Mary would have been housed by a neighbor, perhaps like this one on the outskirts of town (shown in 1890) and rotated to stay in other neighbor’s homes while school was in session. She would go back to her family farm at the end of each session
These lovely stone and frame houses were built in the 1860’s by Irish and German immigrant farmers. Most stand today. Mary would have been housed in a neighbor’s house like this during the school semester when she was teaching

Change of Status and Venue

Mary would have fallen in love with a local boy.  Perhaps he was someone she knew, and more likely  it was someone she met at a social or while staying at someone’s house.  He would be a teacher too, and one with huge dreams and aspirations to become a writer.  He would be a researcher; a thoughtful, gentle and quiet man who would be the 5th son of an immigrant farmer, and have come from a similar background and history as Mary.

Mary and her husband would be given a little house on the edge of one of their family farms, and he would take over teaching the school where she was.  As typical of the era, as soon as Mary would say “I do”, she would not be permitted to socially teach any more.  She would become a housewife.  She would have the skills of a farmer, the education and experience of a teacher, the will of a newly formed American independent woman (most likely in favor of suffrage and Women’s Rights in owning property and businesses) – but with the marriage her singular role would be “wife”.

Playing cards on the porch might not be the most interesting way of life, but at least they had a house to go into when night rolled around

There would not have been enough money.  They would not have been needed on the farms.  Mary would become aggitated and wanting to work.  They would hear about the wonderful worlds of the West – Dakotas, Wyoming, Montana, Nebraska, Oklahoma.  Their friends would have gone there and established themselves already.  By 1887, Mary and her husband would have wanted to Homestead.

Wyoming Ho’ the Wagons!

In 1887, only 160 acres per husband and another 160 for the wife were offered with Lincoln’s Homestead Act of 1862.  In 1910 that would double, but Mary and her husband would leave all that they knew, the relative comforts of what was essentially a small town or rural life, and take off for the West.

Coming from the Northeast, there were trains heading west, but not many.  They more likely would have taken the train south, visiting family and friends in St. Louise or surrounds, and then caught the transcontinental railroad to Cheyenne.

From there they would have taken the spur (no longer in existence, but thriving at that time because of the Swan Cattle Company) north to Chugwater.  By stagecoach it would be a full day (by car about 3 hours).  By train about half a day, making them wonder at the innovations.

Travel in Wisconsin was still by wagon, as this Racine, WI ad for the farm wagon show of 1885 attests

Wyoming of the 1880’s

Mary and her husband would have brought minimal provisions with them, as they planned to return to Wisconsin in the winter, and figured they would only be doing the minimal to obtain the homestead.  They wouldn’t have intended to actually farm or ranch, which is a good thing, because when they left Cheyenne on the railroad spur, the high plains desert of southeastern central Wyoming near the Nebraska border would look very dry and brown compared to the green grasses of Wisconsin.

The railroad not quite reaching their destination, they would take a farm wagon or the occasional stage north.  Their friends had recommended the thriving ranching community of Chugwater, Wyoming.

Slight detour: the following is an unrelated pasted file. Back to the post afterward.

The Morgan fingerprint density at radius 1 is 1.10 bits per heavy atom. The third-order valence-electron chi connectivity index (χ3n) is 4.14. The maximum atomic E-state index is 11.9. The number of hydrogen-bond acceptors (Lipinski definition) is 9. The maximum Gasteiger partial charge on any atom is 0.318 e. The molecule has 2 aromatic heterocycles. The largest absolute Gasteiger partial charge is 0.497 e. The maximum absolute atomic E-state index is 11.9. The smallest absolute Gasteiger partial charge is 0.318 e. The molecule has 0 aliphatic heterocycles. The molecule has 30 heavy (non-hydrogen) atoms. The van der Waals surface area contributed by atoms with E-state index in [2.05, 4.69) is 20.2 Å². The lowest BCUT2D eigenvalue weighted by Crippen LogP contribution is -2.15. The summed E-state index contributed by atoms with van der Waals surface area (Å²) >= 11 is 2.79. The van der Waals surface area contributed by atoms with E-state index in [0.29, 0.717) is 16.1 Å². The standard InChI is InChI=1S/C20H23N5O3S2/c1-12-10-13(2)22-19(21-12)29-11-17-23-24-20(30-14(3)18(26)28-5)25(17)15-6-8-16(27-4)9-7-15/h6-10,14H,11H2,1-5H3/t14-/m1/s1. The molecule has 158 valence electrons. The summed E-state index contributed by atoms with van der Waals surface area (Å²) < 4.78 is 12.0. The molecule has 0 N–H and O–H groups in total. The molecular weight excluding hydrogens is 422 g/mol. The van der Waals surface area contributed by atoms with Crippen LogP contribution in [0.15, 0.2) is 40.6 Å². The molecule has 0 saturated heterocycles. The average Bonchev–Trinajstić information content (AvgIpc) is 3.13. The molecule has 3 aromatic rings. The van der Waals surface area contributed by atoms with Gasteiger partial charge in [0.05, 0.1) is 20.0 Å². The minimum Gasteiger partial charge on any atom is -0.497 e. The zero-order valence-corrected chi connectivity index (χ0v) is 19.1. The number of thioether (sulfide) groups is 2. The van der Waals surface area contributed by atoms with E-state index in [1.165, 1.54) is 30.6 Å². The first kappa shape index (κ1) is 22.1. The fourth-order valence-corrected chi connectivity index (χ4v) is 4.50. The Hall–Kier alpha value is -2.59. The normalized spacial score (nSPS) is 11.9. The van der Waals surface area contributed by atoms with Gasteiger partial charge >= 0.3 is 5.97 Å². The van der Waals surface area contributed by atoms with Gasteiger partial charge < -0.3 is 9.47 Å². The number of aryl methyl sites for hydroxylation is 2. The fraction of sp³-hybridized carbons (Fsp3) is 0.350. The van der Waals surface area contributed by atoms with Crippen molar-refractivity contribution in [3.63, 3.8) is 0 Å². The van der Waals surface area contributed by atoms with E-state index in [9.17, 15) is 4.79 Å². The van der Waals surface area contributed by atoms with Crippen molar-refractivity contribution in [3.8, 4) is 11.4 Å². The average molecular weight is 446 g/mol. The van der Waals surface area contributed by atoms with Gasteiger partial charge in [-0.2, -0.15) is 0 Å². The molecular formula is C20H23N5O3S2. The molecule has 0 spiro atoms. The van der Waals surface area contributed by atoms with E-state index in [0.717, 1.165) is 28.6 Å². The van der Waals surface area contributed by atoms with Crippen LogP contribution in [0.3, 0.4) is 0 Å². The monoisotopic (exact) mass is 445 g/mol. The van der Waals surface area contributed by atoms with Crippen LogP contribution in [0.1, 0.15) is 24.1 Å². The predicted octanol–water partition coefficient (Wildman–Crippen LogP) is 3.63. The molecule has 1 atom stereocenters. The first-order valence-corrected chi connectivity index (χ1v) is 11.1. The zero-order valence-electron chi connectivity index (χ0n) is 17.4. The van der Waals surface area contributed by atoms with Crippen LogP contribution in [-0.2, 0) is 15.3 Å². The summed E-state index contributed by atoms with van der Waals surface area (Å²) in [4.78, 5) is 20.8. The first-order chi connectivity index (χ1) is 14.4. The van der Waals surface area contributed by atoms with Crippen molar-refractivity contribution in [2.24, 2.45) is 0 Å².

The Spearfish to Deadwood stage went through the valleys of eastern Wyoming much like those that ran north and south on what would become today’s interstate highways

Chugwater, with the headquarters of the Swan Cattle and Land Company, was a stopping point for many homesteaders.  The land company was established there in 1872, and was the reason the train went as far north as it did.

Mary’s character arriving in the late 1880’s would find the Company flourishing, and the town as well.  There was not a store, however, and no services.  There were just homes near the roads and railroad that would provide shelter for those like Mary and her husband who would have come ill prepared for Wyoming.

Chugwater in 1910 was booming courtesy of several large ranches that had bought out previous homesteaders and consolidated into ownership of most of the land around. Numbers are the homesteads at the time as they would be along today’s highway
Swan Land and Cattle Company kept the town of Chugwater vigorous. Now it is run down and the town is quiet

The first thing the newlyweds would have had to do was buy goods and furniture and a way to build a shack or shelter.  They would have brought money, but not realized there wasn’t anything to buy.  They would have reluctantly stayed in someone’s home until goods could arrive via train and wagon.

The Wyoming landscape, while productive for cattle and sheep, would have perplexed Wisconsin farmer/teachers.  They would have counted on growing a small garden to feed themselves and keeping chickens and cows for that purpose.  They wouldn’t have counted on how few homestead acres had access to water.

Wild Horse Ranch southwest of Chugwater in Laramie, WY
Beautiful scenery and still some bison in Chugwater
View from today’s interstate I15 highway, the buttes would have looked only like a challenge to the homesteaders
Beauty of Wyoming in the central region where horses provide a good living and transportation

Learning to Adapt

Most of the easily accessible homestead acreage had been taken right away in the 1870’s, which left the inland and dry portions to newcomers nearing 1890.  Mary and her husband would have consulted with locals to find the best possible spot, but that still meant miles on foot or by horse or wagon just to get to a place. The likelihood of water was scant, so they would have probably worked out a deal with established neighbor to use or to cross the neighbors’ land to get to water.

They probably figured since they weren’t actually DOING anything, that they could get by providing for their own needs and that of the old nag they would acquire to pull a wagon.